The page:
Saudi Arabia’s methane pledge is a big step forward in fight against climate change

Saudi Arabia’s methane pledge is a big step forward in fight against climate change

A view of Saudi Arabia's Hawiyah Natural Gas Liquids Recovery Plant in the Eastern Province. (AP file photo)
A view of Saudi Arabia's Hawiyah Natural Gas Liquids Recovery Plant in the Eastern Province. (AP file photo)
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Amid all the razzmatazz and big policy initiatives of the Saudi Green Initiative, one item perhaps did not get the full attention it deserves.

Crown Prince Mohammed bin Salman announced that the Kingdom will join the Global Methane Pledge as part of its commitment to reduce world methane emissions by 30 percent over the coming decade — “part of its commitment to deliver a cleaner, greener future.”

It is a significant initiative on several levels. In environmental terms, while those concerned about the world’s atmosphere have tended to focus on CO2 emissions, methane is seen by some experts as an equally serious threat, and responsible for about 25 percent of total global warming.

While there is far more CO2 in the atmosphere, experts calculate that methane is up to 120 times more powerful as a warming agent and can stay in the air for as long as a decade.

Methane is a byproduct of energy production, especially gas output. As the world transitions toward relatively cleaner gas as a “bridge” to renewables in coming years, some experts predict a surge in methane could throw out the calculations on overall greenhouse gas emissions.

Saudi Arabia actually has a very good record on methane emissions. The practice of “flaring” gas as a byproduct of oil production — common in the US shale industry, for example — was ended many years ago, and Saudi Aramco is one of the leading oil companies in the world when it comes to mitigating methane as a gas byproduct.

Nonetheless, as Aramco ups its gas strategy, which CEO Amin Nasser highlighted once again at the SGI event in Riyadh, the methane challenge will grow, in the Kingdom and the rest of the energy world.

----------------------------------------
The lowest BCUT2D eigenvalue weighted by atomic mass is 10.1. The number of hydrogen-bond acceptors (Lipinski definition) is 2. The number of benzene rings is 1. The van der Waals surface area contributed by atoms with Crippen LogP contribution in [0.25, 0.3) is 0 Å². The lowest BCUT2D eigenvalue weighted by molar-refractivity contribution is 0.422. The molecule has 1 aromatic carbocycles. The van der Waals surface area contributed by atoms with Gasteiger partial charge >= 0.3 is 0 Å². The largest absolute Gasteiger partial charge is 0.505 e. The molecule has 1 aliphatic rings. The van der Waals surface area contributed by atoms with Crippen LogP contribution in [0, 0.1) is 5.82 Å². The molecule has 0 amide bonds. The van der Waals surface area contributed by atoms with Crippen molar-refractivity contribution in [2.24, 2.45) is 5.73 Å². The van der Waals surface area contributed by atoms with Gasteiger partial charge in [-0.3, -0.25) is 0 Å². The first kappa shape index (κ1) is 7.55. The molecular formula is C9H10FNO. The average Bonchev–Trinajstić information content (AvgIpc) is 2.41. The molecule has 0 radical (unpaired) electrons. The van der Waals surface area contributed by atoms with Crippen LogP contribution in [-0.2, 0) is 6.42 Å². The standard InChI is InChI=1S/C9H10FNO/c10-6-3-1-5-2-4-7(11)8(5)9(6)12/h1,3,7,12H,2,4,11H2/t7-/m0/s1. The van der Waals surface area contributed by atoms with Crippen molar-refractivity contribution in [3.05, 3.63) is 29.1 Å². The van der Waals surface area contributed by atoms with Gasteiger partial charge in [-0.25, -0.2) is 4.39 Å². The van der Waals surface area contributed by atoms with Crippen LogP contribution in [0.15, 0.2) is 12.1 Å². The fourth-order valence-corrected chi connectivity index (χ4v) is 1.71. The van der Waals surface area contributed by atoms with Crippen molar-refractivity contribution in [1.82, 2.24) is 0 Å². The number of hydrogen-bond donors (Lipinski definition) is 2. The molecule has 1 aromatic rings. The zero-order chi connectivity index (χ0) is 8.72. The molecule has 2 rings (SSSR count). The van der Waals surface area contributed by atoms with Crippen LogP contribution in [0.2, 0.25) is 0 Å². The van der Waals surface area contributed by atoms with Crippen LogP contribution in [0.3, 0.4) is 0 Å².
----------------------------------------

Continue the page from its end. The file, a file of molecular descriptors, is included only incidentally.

Having a major producer like Saudi Arabia within the pledge marks significant progress, and is a signal that global cooperation on the big issues of environmental policy can still be tackled effectively.

Frank Kane

The methods to control methane output consist of efficiency of production, and investment in technology that prevents it escaping or removing it from the air once it has seeped. Again, Aramco is leading the field in techniques on both counts, with significant sums committed to investment in research and development. 

In terms of energy diplomacy, Saudi Arabia joining the pledge is a significant step. The Global Methane Pledge was the result of a joint agreement between the EU and the US, and was portrayed as “a crucial step in tackling climate change and getting the world closer to the goals of the Paris Agreement to keep the global temperature rise to below 2 C.”

As such, it was a notable example of international cooperation in a world that does not always see eye-to-eye on energy policy. The Biden administration, in particular, sees the pledge as a crucial step forward, even as other parts of its domestic energy initiative run into difficulties.

Having a major producer like Saudi Arabia within the pledge marks significant progress, and is a signal that global cooperation on the big issues of environmental policy can still be tackled effectively.

If similar measures of international collaboration emerge from the COP26 meeting in Glasgow, it will be another sign that the problems of global warming and climate change can be effectively tackled. 

• Frank Kane is an award- winning business journalist based in Dubai. Twitter: @frankkanedubai

Disclaimer: Views expressed by writers in this section are their own and do not necessarily reflect Arab News' point-of-view